Carefully cut around the stem of each tomato with the point of a knife, cutting in toward the core at an angle to remove the tough part under the stem.  Carefully remove the pulp from the tomatoes with a small spoon (I use a grapefruit spoon) and place in a saucepan.  Briefly bring to a boil and then strain through a fine sieve to remove seeds.  Return to the pan with the bouquet garni, and season with salt and pepper.  Cook for at least 20 minutes until reduced to a puree.  Remove the bouquet garni.  Soak the break in the chicken broth.  Preheat the oven to 400.  Dice the bacon and the mushroom caps.  Dice the parsley.  Peel and dice garlic and shallots.  Melt a Tbls. of butter in a pan and gently saute the chopped ingredients.  When the mixture is golden, add the bread and the tomato puree.  Mix well and then bind with the egg yolks.  Check for seasoning, adding a pinch of salt and pepper if the stuffing tastes bland.  Lightly brush a ceramic or glass baking dish with oil.  Till the tomatoes with stuffing and lay them in the dish.  Bake for 30 minutes.  Serve hot or at room temperature.


Duck with Turnips

1 free-range duck, dressed (3-4 pounds), liver and gizzard reserved

2  1/2 pounds of small baby turnips

5 oz. chicken stock

2 Tbls. duck fat or 2 Tbls. butter

Salt and pepper to taste

Cut the duck liver and gizzard into small pieces, season with salt and pepper and place in the cavity of the bird.  Melt the duck fat or butter in a roaster with lid (or use foil to cover your roaster).  When melted and roaster is hot, brown the duck on all sides, turning frequently.  Season well with salt and pepper, then pour in half of the chicken broth, cover the pan and simmer over low heat for 30 minutes.  Meanwhile, peel the turnips and cut them in halves or quarters depending on size.  If turnips are nice and young, you can just scrub them well and not peel them.  Put them in the roaster with the duck, add a little more broth if the liquid has reduced.  Bring to a gentle boil and turn down the heat.  Cover and leave to cook for 1 hour.  To check to see if the duck is properly cooked, insert the point of a knife into the fold of the thigh:  the juice should run clear.  If it is still a little pink, return to the heat and cook for another 15 minutes.  When it is done, cover the duck with foil and leave to rest on a carving board for 5 minutes before carving, keeping the turnips warm.  Carve the cuck and arrange the slices on a serving dish.  Garnish the turnips with a little parsley and pour the cooking juices over the top.  Serve immediately.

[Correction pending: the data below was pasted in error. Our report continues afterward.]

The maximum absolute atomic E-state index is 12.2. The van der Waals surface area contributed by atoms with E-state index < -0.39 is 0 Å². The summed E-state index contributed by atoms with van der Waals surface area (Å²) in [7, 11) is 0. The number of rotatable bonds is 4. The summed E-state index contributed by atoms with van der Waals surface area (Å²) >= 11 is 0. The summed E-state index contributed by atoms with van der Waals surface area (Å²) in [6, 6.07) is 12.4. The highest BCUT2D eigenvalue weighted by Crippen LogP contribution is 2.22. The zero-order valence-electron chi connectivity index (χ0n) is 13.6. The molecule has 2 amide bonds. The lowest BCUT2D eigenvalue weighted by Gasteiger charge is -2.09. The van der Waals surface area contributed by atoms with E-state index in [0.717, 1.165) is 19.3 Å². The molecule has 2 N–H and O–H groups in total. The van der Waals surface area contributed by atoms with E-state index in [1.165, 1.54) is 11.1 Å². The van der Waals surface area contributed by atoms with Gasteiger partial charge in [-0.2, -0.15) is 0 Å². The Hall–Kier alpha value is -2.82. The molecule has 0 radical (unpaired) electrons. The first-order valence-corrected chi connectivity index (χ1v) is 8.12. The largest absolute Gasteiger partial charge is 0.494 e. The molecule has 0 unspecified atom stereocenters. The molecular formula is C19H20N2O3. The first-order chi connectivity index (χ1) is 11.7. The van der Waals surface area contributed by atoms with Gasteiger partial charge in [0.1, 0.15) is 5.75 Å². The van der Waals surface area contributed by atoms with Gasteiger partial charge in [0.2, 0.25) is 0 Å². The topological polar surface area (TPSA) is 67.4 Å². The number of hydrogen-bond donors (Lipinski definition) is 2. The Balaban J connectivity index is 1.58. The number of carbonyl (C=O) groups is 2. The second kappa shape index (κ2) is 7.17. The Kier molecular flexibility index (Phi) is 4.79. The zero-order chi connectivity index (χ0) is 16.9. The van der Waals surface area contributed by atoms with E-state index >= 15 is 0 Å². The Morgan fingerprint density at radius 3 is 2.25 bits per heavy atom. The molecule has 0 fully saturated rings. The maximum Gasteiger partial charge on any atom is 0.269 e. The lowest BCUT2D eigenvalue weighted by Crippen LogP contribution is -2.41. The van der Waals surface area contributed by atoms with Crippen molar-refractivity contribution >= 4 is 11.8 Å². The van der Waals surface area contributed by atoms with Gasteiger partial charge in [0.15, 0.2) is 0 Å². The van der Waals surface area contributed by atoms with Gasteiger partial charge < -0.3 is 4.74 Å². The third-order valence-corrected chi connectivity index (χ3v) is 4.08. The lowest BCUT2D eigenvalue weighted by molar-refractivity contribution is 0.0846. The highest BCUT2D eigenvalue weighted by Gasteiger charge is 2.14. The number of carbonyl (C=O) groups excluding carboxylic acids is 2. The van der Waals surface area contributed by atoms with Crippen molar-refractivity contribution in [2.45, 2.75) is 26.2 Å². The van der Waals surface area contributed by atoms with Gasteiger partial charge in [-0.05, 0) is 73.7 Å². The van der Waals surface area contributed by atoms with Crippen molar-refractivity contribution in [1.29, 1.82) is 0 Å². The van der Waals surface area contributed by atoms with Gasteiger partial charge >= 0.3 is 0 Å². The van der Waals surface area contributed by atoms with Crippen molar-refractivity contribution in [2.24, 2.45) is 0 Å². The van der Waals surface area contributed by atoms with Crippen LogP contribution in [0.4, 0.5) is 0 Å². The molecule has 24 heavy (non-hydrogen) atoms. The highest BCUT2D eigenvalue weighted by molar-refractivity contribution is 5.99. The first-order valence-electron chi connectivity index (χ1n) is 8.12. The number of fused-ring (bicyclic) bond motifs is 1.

Note: The next two recipes are meant to go together and are outstanding, especially in the summer.  They are from Monet’s Palate Cookbook, The Artist and His Kitchen Garden at Giverny.

Roasted Cod with Fresh Corn, Red Pepper, Onion and Caper Salad

Corn Salad

6 large ears corn, shucked

1 cup diced red bell pepper

1/2 cup diced red onion

1 Tbls. capers, rinsed and drained

6 Tbls. good extra virgin olive oil

2 Tbls. fresh lemon juice

1 1/2 tsp. caper juice

1/4 tsp. salt

1/4 tsp. pepper

Bring a large pot of salted water to boil.  Add corn and cook 3 minutes.  Meanwhile, prepare a large bowl of ice water.  Drain corn and add to ice water to stop cooking and preserve color.  Pat corn dry with paper towels.  Cut kernels off cobs, cutting close to cobs.  Place corn in a large bowl.  Add pepper, onion, and capers.  Whisk together olive oil, lemon juice, caper juice, salt and pepper in a small bowl.  Pour over corn mixture and toss well.  Cover and refrigerate until ready to serve.


Roasted Cod

6 (6-8 ounce) skinless cod fillets

1 Tbls. olive oil

1/4 tsp. dried and crumbled oregano

1/4 tsp. garlic powder

salt and pepper to taste

Preheat oven to 400.  Pat cod dry with paper towels.  Brush a 9 x 13 inch baking dish with olive oil.  Place cod in the prepared baking dish and turn to coat both sides of the cod with oil.  Sprinkle with oregano and garlic.  Sprinkle with salt and pepper.  Roast until cod flakes easily with a fork.  About 15 minutes.

FINALIZATĂ Fugind de destin ai o singură destinație: locul în … #dragoste # Dragoste # amreading # books # wattpadFramed Bowl of Apples, 1880 PrintA Bowl of Apples ~ Painted by Claude Monet, 1880.